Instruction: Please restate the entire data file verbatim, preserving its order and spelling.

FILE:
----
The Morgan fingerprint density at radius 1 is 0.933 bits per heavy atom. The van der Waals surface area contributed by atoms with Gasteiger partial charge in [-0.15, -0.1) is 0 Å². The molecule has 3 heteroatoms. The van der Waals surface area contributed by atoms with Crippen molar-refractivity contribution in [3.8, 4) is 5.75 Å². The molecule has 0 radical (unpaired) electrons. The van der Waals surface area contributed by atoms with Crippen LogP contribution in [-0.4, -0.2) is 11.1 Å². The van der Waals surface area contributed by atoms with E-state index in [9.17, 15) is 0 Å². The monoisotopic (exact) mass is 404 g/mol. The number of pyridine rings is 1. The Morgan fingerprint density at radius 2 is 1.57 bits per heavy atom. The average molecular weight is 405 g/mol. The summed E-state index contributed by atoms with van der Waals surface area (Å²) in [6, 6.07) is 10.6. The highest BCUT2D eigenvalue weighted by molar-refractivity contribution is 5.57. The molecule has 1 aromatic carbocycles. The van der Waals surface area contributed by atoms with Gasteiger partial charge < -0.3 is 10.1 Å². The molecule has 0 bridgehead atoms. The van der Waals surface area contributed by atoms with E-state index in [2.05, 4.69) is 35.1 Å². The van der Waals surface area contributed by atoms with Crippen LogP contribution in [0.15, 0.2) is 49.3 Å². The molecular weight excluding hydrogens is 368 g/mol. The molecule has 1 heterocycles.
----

The Morgan fingerprint density at radius 1 is 0.933 bits per heavy atom. The van der Waals surface area contributed by atoms with Gasteiger partial charge in [-0.15, -0.1) is 0 Å². The molecule has 3 heteroatoms. The van der Waals surface area contributed by atoms with Crippen molar-refractivity contribution in [3.8, 4) is 5.75 Å². The molecule has 0 radical (unpaired) electrons. The van der Waals surface area contributed by atoms with Crippen LogP contribution in [-0.4, -0.2) is 11.1 Å². The van der Waals surface area contributed by atoms with E-state index in [9.17, 15) is 0 Å². The monoisotopic (exact) mass is 404 g/mol. The number of pyridine rings is 1. The Morgan fingerprint density at radius 2 is 1.57 bits per heavy atom. The average molecular weight is 405 g/mol. The summed E-state index contributed by atoms with van der Waals surface area (Å²) in [6, 6.07) is 10.6. The highest BCUT2D eigenvalue weighted by molar-refractivity contribution is 5.57. The molecule has 1 aromatic carbocycles. The van der Waals surface area contributed by atoms with Gasteiger partial charge < -0.3 is 10.1 Å². The molecule has 0 bridgehead atoms. The van der Waals surface area contributed by atoms with E-state index in [2.05, 4.69) is 35.1 Å². The van der Waals surface area contributed by atoms with Crippen LogP contribution in [0.15, 0.2) is 49.3 Å². The molecular weight excluding hydrogens is 368 g/mol. The molecule has 1 heterocycles.